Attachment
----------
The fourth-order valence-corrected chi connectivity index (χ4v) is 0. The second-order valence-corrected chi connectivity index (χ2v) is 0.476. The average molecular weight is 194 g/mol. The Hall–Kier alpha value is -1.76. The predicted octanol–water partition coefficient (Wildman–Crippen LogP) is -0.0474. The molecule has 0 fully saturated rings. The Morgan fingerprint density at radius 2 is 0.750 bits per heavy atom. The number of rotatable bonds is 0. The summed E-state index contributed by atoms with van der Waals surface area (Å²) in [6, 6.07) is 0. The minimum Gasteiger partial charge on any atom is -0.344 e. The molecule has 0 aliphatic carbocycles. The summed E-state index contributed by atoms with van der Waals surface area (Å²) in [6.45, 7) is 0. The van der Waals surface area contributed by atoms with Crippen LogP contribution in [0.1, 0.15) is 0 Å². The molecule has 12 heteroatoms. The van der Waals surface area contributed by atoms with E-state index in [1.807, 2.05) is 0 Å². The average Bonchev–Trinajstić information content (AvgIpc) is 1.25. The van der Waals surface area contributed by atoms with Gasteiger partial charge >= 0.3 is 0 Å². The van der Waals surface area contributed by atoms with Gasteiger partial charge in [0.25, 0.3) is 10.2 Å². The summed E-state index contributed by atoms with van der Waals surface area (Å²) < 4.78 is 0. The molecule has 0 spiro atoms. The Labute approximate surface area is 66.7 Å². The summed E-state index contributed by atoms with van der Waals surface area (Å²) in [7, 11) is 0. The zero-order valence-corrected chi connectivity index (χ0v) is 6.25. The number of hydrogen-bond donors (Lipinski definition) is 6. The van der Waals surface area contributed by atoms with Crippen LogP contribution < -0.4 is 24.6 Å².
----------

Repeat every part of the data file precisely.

The fourth-order valence-corrected chi connectivity index (χ4v) is 0. The second-order valence-corrected chi connectivity index (χ2v) is 0.476. The average molecular weight is 194 g/mol. The Hall–Kier alpha value is -1.76. The predicted octanol–water partition coefficient (Wildman–Crippen LogP) is -0.0474. The molecule has 0 fully saturated rings. The Morgan fingerprint density at radius 2 is 0.750 bits per heavy atom. The number of rotatable bonds is 0. The summed E-state index contributed by atoms with van der Waals surface area (Å²) in [6, 6.07) is 0. The minimum Gasteiger partial charge on any atom is -0.344 e. The molecule has 0 aliphatic carbocycles. The summed E-state index contributed by atoms with van der Waals surface area (Å²) in [6.45, 7) is 0. The van der Waals surface area contributed by atoms with Crippen LogP contribution in [0.1, 0.15) is 0 Å². The molecule has 12 heteroatoms. The van der Waals surface area contributed by atoms with E-state index in [1.807, 2.05) is 0 Å². The average Bonchev–Trinajstić information content (AvgIpc) is 1.25. The van der Waals surface area contributed by atoms with Gasteiger partial charge >= 0.3 is 0 Å². The van der Waals surface area contributed by atoms with Gasteiger partial charge in [0.25, 0.3) is 10.2 Å². The summed E-state index contributed by atoms with van der Waals surface area (Å²) < 4.78 is 0. The molecule has 0 spiro atoms. The Labute approximate surface area is 66.7 Å². The summed E-state index contributed by atoms with van der Waals surface area (Å²) in [7, 11) is 0. The zero-order valence-corrected chi connectivity index (χ0v) is 6.25. The number of hydrogen-bond donors (Lipinski definition) is 6. The van der Waals surface area contributed by atoms with Crippen LogP contribution < -0.4 is 24.6 Å².